T-Mobile HotSpot offers secure login via 802.1X authentiation starting Tuesday with their own manager software, other 802.1X client software: T-Mobile has set the bar higher on hot-spot security by layering the 802.1X authentication process to allow individual logins through encrypted methods that provide a unique WPA (Wi-Fi Protected Access) key to each user. This prevents users on a network from seeing each other's credentials or traffic.
Joe Sims, the vice president of hot spots for T-Mobile, said in an interview Monday that security of hot spots has "kept Wi-Fi from being even greater than it is." Sims pointed out that "a lot of folks in the industry have been using other methodologies, such as VPNs [virtual private networks], which are very good."
However, not all of T-Mobile's users have access to VPN service, and the IT directors of companies with VPNs still want more security layered on top of their own efforts. "It's going to be another layer of enhanced security that corporations can depend upon," Sims said.
In 802.1X, access to the network beyond the access point is limited until a client authenticates itself through some method, typically a user name and password. The access point hands off the task of authentication to a back-end server, which tells the access point when the authentication has succeeded. In a secured 802.1X transaction, the client (called a supplicant) opens an encrypted tunnel to the back-end server to further protected credentials in transit against attempts to capture and then later crack or replay them.
For users with VPNs, the 802.1X transaction prevents details such as the IP address of the VPN server from being revealed, and could also prevent any putative VPN exploits from being usable in a hot spot. T-Mobile's 802.1X service is especially useful for consumers and travelers without VPNs as it provides them an effective defense against casual sniffers. Given T-Mobile's hot spot infrastructure, it would require physical intrusion and more to gain access to the network's traffic -- not just passive interception.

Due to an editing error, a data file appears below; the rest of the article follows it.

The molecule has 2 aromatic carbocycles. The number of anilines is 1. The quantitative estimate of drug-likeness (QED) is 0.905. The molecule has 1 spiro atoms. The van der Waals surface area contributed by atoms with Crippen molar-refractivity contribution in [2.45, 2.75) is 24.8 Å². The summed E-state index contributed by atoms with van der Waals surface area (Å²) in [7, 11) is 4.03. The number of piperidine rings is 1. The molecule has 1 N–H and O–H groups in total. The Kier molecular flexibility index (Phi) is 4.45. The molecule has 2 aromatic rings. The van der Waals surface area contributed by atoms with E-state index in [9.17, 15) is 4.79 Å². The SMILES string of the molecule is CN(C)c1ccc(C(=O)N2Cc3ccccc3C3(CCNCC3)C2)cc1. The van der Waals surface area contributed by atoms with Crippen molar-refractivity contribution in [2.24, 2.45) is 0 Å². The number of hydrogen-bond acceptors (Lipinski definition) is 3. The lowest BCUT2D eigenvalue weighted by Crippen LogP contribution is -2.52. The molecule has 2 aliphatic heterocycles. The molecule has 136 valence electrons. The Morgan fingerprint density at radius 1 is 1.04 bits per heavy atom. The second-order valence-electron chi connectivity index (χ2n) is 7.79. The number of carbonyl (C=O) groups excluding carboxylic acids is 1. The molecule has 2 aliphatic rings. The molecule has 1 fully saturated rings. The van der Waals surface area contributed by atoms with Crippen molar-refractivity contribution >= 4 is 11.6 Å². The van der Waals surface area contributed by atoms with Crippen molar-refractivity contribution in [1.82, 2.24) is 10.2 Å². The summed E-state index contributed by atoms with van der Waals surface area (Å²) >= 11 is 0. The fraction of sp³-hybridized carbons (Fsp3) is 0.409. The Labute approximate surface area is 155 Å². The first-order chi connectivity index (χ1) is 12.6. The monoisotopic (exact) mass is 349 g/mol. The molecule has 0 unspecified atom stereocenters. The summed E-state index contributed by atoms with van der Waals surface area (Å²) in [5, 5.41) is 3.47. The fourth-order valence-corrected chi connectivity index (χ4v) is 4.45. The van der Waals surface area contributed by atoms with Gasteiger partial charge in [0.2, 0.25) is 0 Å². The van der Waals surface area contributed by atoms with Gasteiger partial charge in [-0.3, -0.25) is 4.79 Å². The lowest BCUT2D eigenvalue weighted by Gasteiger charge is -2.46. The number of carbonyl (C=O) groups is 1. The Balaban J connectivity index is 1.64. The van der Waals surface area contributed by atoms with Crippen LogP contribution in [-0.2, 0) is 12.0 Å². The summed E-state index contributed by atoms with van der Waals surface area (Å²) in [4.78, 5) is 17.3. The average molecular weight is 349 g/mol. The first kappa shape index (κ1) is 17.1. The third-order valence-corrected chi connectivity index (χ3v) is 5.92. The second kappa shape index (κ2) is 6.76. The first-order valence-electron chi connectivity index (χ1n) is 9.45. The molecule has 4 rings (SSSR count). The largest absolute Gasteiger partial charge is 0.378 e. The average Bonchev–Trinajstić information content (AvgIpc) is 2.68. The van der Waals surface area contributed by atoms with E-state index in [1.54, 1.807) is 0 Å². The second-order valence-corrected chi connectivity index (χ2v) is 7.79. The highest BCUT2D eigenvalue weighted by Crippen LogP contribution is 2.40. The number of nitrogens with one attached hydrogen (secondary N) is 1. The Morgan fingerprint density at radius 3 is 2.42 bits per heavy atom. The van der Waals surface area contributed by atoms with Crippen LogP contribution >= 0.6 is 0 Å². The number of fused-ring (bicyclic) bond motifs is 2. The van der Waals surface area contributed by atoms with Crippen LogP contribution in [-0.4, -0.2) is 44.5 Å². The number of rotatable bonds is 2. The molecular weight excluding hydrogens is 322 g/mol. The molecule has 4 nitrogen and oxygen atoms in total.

Explaining 802.1X is one of the problems with offering it, T-Mobile executives agreed. "It's a bunch of numbers; it seems like a bunch of gobblety-gook," Sims said. Just like Wi-Fi turned 802.11 standards into a household term, Sims thinks that 802.1X needs a "cool name" because "its time has come."
T-Mobile will offer an updated Connection Manager application for Windows that includes the 802.1X support. The software is a free download, and CDs containing the software will be available at hot spots like Starbucks and at T-Mobile's corporate cellular retail stores. However, Sims confirmed that standard 802.1X clients such as those included in Mac OS X 10.3 and Microsoft Windows XP will also work with the system.
For Connection Manager users, the update won't change the method by which they log in: 802.1X support has been added beneath the surface. "We tried to make it very seamless," said Paul Lopez, the senior product manager of advanced technology at T-Mobile.
During a transition phase of undetermined duration, T-Mobile will use VLANs (virtual LANs) to offer both the older, gateway-page based login, and the newer 802.1X service. The rollout is initially U.S. based in the 4,800-plus locations here. Sims said that European operations have about 3,500 locations, and that T-Mobile expects to top 10,000 hotspots in the U.S. and internationally combined by year's end with about 6,000 in the US and over 4,000 in Europe.
Sims has high hopes for the technically named 802.1X's more easily understood outcome: "This may be the tipping point for enterprises to more broadly adopt Wi-Fi."